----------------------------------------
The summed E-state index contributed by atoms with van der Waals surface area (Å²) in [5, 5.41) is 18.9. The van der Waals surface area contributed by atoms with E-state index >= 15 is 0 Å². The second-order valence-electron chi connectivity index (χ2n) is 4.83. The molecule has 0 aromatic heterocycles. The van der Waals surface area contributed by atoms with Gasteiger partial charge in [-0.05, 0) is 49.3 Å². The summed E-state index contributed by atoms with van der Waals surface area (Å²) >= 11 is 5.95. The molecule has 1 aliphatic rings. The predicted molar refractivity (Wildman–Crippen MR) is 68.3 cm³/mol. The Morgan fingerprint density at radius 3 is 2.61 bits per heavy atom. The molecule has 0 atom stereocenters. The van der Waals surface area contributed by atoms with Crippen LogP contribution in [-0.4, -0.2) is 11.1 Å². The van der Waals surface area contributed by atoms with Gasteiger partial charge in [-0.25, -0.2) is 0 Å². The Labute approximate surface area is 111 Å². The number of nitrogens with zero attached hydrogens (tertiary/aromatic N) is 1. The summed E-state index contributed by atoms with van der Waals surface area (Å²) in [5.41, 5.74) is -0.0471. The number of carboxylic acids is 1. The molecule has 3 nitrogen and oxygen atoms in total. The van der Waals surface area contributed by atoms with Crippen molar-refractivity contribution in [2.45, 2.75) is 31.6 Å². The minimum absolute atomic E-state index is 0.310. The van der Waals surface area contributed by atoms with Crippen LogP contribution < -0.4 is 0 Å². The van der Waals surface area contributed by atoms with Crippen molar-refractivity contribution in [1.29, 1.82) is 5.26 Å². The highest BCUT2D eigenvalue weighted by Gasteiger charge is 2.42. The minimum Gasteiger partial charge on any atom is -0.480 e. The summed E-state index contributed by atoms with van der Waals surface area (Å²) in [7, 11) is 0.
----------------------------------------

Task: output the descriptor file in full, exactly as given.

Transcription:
The summed E-state index contributed by atoms with van der Waals surface area (Å²) in [5, 5.41) is 18.9. The van der Waals surface area contributed by atoms with E-state index >= 15 is 0 Å². The second-order valence-electron chi connectivity index (χ2n) is 4.83. The molecule has 0 aromatic heterocycles. The van der Waals surface area contributed by atoms with Gasteiger partial charge in [-0.05, 0) is 49.3 Å². The summed E-state index contributed by atoms with van der Waals surface area (Å²) >= 11 is 5.95. The molecule has 1 aliphatic rings. The predicted molar refractivity (Wildman–Crippen MR) is 68.3 cm³/mol. The Morgan fingerprint density at radius 3 is 2.61 bits per heavy atom. The molecule has 0 atom stereocenters. The van der Waals surface area contributed by atoms with Crippen LogP contribution in [-0.4, -0.2) is 11.1 Å². The van der Waals surface area contributed by atoms with Gasteiger partial charge in [-0.25, -0.2) is 0 Å². The Labute approximate surface area is 111 Å². The number of nitrogens with zero attached hydrogens (tertiary/aromatic N) is 1. The summed E-state index contributed by atoms with van der Waals surface area (Å²) in [5.41, 5.74) is -0.0471. The number of carboxylic acids is 1. The molecule has 3 nitrogen and oxygen atoms in total. The van der Waals surface area contributed by atoms with Crippen molar-refractivity contribution in [2.45, 2.75) is 31.6 Å². The minimum absolute atomic E-state index is 0.310. The van der Waals surface area contributed by atoms with Crippen LogP contribution < -0.4 is 0 Å². The van der Waals surface area contributed by atoms with Crippen molar-refractivity contribution in [1.29, 1.82) is 5.26 Å². The highest BCUT2D eigenvalue weighted by Gasteiger charge is 2.42. The minimum Gasteiger partial charge on any atom is -0.480 e. The summed E-state index contributed by atoms with van der Waals surface area (Å²) in [7, 11) is 0.